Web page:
Thirteen months after the Molotov-Ribbentrop Pact had alienated Tokyo from Berlin, German-Japanese relations were reestablished on the basis of a military alliance. On 27 September 1940, Tokyo, Berlin, and Rome signed a Tripartite Pact. At this point in time, when the central conflict in the European war was the air battle between the Royal Air Force and the Luftwaffe, Japan hoped that this alliance might be directed at Great Britain. Tokyo urged upon the Germans an entirely different revolution in world political economy than the one German planners envisioned. Rather than colonizing the Soviet Union, thought the Japanese, Nazi Germany should join with Japan and defeat the British Empire.
The Japanese, building their empire outward from islands, understood the sea as the method of expansion. It was in the interest of Japan to persuade the Germans that the British were the main common enemy, since such agreement would aid the Japanese to conquer British (and Dutch) colonies in the Pacific. Yet the Japanese did have a vision on offer to the Germans, one that was broader than their own immediate need for the mineral resources from British and Dutch possessions. There was a grand strategy. Rather than engage the Soviet Union, the Germans should move south, drive the British from the Near East, and meet the Japanese somewhere in South Asia, perhaps India. If the Germans and the Japanese controlled the Suez Canal and the Indian Ocean, went Tokyo’s case, British naval power would cease to be a factor. Germany and Japan would then become the two world powers.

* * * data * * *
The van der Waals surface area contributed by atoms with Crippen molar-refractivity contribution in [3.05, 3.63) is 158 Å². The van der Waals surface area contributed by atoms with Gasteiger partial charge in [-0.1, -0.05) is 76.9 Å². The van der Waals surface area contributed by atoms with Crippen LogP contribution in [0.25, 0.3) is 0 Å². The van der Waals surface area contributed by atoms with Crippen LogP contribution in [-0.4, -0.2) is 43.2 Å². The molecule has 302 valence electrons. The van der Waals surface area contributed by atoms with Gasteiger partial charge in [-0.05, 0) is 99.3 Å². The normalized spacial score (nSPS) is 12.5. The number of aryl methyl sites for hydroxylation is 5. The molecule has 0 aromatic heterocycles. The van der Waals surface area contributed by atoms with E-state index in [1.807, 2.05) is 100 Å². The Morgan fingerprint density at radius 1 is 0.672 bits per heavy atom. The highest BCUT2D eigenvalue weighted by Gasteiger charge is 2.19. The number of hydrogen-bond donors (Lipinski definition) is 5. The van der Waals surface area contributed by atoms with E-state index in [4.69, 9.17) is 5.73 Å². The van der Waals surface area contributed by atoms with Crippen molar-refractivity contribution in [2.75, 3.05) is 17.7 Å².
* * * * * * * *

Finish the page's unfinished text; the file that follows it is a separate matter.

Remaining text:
Hitler showed no interest in this alternative. The Germans told the Soviets about the Tripartite Pact, but Hitler never had any intention of allowing the Soviets to join. Japan would have liked to see a German-Japanese-Soviet coalition against Great Britain, but this was never a possibility. Hitler had already made up his mind to invade the Soviet Union. Though Japan and Italy were now Germany’s allies, Hitler did not include them in his major martial ambition. He assumed that the Germans could and should defeat the Soviets themselves. The German alliance with Japan would remain limited by underlying disagreements about goals and enemies. The Japanese needed to defeat the British, and eventually the Americans, to become a dominant naval empire in the Pacific. The Germans needed to destroy the Soviet Union to become a massive land empire in Europe, and thus to rival the British and the Americans at some later stage.
Japan had been seeking a neutrality pact with the Soviet Union since summer 1940; one was signed in April 1941. Chiune Sugihara, the Soviet specialist among Japanese spies, spent that spring in Königsberg, the German city in East Prussia on the Baltic Sea, trying to guess the date of the German invasion of the Soviet Union. Accompanied by Polish assistants, he made journeys through eastern Germany, including the lands that Germany had seized from Poland. His estimation, based upon observations of German troop movements, was mid-June 1941. His reports to Tokyo were just one of thousands of indications, sent by intelligence staffs in Europe and around the world, that the Germans would break the Molotov-Ribbentrop Pact and invade their ally in late spring or early summer.
15 August 2011
Japanese Hopes for Germany, 1940
From Bloodlands: Europe Between Hitler and Stalin, by Timothy Snyder (Basic Books, 2010), Kindle Loc. 3152-77 (p. 164):